For everyone who loves slowly revealing complicated characters, who loves the shiver of sensing dark secrets, who loves slowly build atmospheres of odd sensations ... this book should be duty!
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Missbrauch melden
Format: Kindle Edition Verifizierter Kauf
Hatte die ersten beiden Folgen der TV gesehen und mir dann sofort das Buch heruntergeladen. Allerdings bin ich dann bei Folge 4 der TV Serie abgestürzt, während ich das Buch wahrhaft verschlungen habe. Tolle Story, mal was anderes, als der übliche Twilite Kram und sehr spannend. Allerdings in grossen Teilen nichts für schwache Nerven.
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Die hilfreichsten Kundenrezensionen auf Amazon.com (beta) (Kann Kundenrezensionen aus dem "Early Reviewer Rewards"-Programm beinhalten)

Amazon.com: 4.0 von 5 Sternen 347 Rezensionen
44 von 46 Kunden fanden die folgende Rezension hilfreich
5.0 von 5 Sternen Great Book AND Show! 4. Juli 2013
Von Nat Rose - Veröffentlicht auf Amazon.com
Format: Taschenbuch Verifizierter Kauf
I actually got this book AFTER watching the show on Netflix (which is great, by the way. I think it actually enhances the book.) and wanting more information. The show is great with cinematography and characters, but of course details are left out, so this book was great. Reading it after I saw all the episodes was surprisingly enjoyable. You go in with a general understanding and then get many of your questions answered.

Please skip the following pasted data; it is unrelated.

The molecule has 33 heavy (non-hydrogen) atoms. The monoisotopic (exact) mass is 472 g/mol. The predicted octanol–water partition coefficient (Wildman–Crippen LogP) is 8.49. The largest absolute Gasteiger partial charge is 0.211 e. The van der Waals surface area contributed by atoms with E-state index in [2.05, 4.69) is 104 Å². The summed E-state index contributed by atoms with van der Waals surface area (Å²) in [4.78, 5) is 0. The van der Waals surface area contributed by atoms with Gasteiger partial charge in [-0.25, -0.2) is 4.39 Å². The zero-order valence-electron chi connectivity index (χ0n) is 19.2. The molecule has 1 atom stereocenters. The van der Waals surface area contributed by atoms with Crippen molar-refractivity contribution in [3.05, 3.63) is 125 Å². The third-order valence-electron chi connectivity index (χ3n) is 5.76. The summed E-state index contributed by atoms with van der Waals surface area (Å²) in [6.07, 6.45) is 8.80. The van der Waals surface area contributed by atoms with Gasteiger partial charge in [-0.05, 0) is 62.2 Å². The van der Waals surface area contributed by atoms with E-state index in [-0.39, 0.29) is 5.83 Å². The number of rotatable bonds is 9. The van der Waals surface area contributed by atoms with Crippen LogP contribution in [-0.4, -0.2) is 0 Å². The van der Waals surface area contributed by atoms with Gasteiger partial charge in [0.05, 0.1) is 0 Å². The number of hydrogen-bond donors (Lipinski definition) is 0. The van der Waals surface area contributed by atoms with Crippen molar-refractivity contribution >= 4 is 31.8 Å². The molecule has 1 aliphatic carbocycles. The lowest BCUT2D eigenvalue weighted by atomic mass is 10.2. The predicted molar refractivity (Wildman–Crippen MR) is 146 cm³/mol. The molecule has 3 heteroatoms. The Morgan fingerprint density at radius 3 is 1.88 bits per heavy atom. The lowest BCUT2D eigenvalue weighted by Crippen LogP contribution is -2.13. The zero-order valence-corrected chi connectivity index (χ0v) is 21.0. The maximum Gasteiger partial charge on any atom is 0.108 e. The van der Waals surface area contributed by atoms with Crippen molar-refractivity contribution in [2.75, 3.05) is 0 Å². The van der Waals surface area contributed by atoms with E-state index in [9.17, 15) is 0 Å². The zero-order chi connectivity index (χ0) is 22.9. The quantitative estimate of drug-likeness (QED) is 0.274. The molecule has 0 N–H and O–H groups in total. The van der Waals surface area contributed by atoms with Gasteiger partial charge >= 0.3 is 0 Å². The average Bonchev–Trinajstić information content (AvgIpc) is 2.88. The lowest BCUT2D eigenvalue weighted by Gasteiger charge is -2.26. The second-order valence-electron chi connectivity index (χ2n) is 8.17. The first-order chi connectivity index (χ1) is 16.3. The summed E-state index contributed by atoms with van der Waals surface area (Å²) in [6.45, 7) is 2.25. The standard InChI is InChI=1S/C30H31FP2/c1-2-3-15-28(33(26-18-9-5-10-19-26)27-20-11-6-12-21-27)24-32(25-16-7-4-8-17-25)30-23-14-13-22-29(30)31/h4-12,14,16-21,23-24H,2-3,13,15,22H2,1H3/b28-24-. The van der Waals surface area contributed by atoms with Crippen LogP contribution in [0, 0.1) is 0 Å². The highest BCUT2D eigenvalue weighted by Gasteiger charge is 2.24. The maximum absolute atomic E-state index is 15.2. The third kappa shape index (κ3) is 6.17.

The book moves at a good pace, not dragging out any needless descriptions and Brian McGreevy has a surprisingly broad vocabulary (which I personally loved), so have your dictionaries near by!
There were some differences between the book and the show, as there usually are. I would recommend both.
Also, the word "Upir" is used in the book and never defined, although it is a very important word for the story.
Definition: "Upir" 1. "A type of dragon that feeds off humans but must die by its own hands to awaken its true powers.
(i.e. The upir are the most feared of the supernatural because of their blood thirsty fangs and their ability to hypnotize.)"
2. "Russian vampire that function during daylight hours. Eats children then their parents. Said to be the most vicious vampire."